By Stephen C. Shannon, DO, MPH
AACOM President and CEO
In 1892, Andrew Taylor Still, MD, DO, opened the doors of a small, rural medical school in Kirksville, MO. This month, I am both proud and excited to join in the celebration of the 125th anniversary of this landmark college, now the A.T. Still University-Kirksville College of Osteopathic Medicine (ATSU-KCOM), and how this revolutionary institution changed the trajectory of the medical profession forever.
The American School of Osteopathy—the first osteopathic medical college in the world—was not just another medical college perpetuating many of the ineffective, risky, and often harmful medical practices that were commonplace in that era. Instead, the curricula were built on the medical treatment model that Dr. Still had developed over decades of his research and clinical observations which he called osteopathy. His first class of 21 students was an inclusive and diverse group of men and women who believed in Dr. Still’s pioneering philosophies about patient wellness, preventative medicine, the body’s ability to heal and regulate itself, and treating illness within the context of the whole body. The first class contained five women, which was unprecedented during a time when medical degrees were awarded exclusively to men.
These philosophies are the foundation of modern day osteopathic medicine and the tenets that underlay the osteopathic medical education and practice:
• The body is a unit; the person is a unit of body, mind, and spirit.
• The body is capable of self-regulation, self-healing, and health maintenance.
• Structure and function are reciprocally interrelated.
• Rational treatment is based upon an understanding of the basic principles of body unity, self-regulation, and the interrelationship of structure and function.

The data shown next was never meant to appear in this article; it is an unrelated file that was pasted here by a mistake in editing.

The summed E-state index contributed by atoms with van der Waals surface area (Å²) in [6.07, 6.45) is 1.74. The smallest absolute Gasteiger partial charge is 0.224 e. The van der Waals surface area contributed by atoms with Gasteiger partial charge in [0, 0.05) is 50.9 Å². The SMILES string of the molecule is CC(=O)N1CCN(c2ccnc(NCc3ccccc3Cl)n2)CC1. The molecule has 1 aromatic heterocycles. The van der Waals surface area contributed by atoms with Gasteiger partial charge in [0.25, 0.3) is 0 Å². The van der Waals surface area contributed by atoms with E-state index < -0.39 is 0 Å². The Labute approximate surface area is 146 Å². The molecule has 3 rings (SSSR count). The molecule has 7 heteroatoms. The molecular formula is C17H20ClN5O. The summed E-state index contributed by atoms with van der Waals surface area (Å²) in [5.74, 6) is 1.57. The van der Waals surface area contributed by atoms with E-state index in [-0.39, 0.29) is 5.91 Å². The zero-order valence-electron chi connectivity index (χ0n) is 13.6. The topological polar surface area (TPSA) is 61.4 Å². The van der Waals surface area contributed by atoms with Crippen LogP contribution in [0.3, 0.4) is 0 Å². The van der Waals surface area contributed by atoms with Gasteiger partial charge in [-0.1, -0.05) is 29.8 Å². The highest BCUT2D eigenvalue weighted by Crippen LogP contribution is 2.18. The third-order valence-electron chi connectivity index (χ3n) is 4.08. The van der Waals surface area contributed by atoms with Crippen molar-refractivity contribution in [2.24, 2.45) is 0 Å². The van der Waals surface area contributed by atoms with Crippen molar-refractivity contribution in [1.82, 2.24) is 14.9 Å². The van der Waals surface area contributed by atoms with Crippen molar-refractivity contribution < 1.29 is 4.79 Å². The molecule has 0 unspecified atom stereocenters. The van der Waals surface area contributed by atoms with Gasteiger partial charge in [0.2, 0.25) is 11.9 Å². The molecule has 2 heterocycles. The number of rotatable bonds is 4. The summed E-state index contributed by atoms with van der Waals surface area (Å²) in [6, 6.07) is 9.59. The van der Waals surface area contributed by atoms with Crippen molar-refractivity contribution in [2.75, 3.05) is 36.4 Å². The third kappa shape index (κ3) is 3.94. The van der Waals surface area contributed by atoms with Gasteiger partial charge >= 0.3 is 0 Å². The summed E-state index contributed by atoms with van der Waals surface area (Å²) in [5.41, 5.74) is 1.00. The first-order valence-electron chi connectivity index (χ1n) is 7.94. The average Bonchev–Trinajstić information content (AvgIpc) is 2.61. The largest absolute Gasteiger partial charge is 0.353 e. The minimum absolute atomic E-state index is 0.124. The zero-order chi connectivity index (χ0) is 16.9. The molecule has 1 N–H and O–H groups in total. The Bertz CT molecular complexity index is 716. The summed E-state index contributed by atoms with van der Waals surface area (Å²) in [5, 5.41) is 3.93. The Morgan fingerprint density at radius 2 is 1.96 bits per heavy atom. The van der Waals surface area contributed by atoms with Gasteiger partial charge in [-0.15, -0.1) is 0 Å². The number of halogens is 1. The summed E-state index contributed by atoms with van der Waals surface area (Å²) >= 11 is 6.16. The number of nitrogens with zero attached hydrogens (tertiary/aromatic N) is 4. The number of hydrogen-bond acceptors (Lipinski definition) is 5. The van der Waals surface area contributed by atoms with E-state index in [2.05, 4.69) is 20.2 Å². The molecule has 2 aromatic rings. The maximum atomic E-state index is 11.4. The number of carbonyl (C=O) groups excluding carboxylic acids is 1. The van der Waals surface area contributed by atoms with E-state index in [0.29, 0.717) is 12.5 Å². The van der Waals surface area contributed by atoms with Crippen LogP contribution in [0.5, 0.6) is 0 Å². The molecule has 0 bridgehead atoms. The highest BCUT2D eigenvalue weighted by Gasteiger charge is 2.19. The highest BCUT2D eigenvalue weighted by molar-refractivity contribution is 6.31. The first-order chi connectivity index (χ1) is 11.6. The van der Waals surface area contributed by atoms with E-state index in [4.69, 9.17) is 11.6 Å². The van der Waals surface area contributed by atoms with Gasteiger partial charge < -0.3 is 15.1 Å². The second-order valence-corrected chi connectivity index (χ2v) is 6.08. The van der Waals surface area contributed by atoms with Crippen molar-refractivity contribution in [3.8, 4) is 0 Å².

There was no way for Dr. Still and his first class of students to know the true impact of what they started, yet, because of their work, osteopathic medicine is one of the fastest-growing medical professions in the nation. DOs are now licensed not only throughout the United States, but also have unlimited practice rights in more than 65 countries. Also, with the addition of the Idaho College of Osteopathic Medicine (ICOM), there are now 34 accredited osteopathic medical schools in the United States at 49 locations in 32 states.
As we celebrate this landmark and the significant growth that our profession has seen since Dr. Still opened the American School of Osteopathy, I believe it is important for us to look back with pride and humility on the people and ideas that paved the way for osteopathic medical education to become the distinct pathway for training physicians that it is today.
Just as Dr. Still did so many years ago, we should encourage our students to carry their osteopathic training and philosophies with them throughout their careers, as well as a thirst to question, pursue curiosity, and collaborate. Only then, by continuing to expand our knowledge and understanding of the science and art that is medicine, can we truly carry on the legacy set forth in Kirksville in 1892 and continue to advance medical education in the future.
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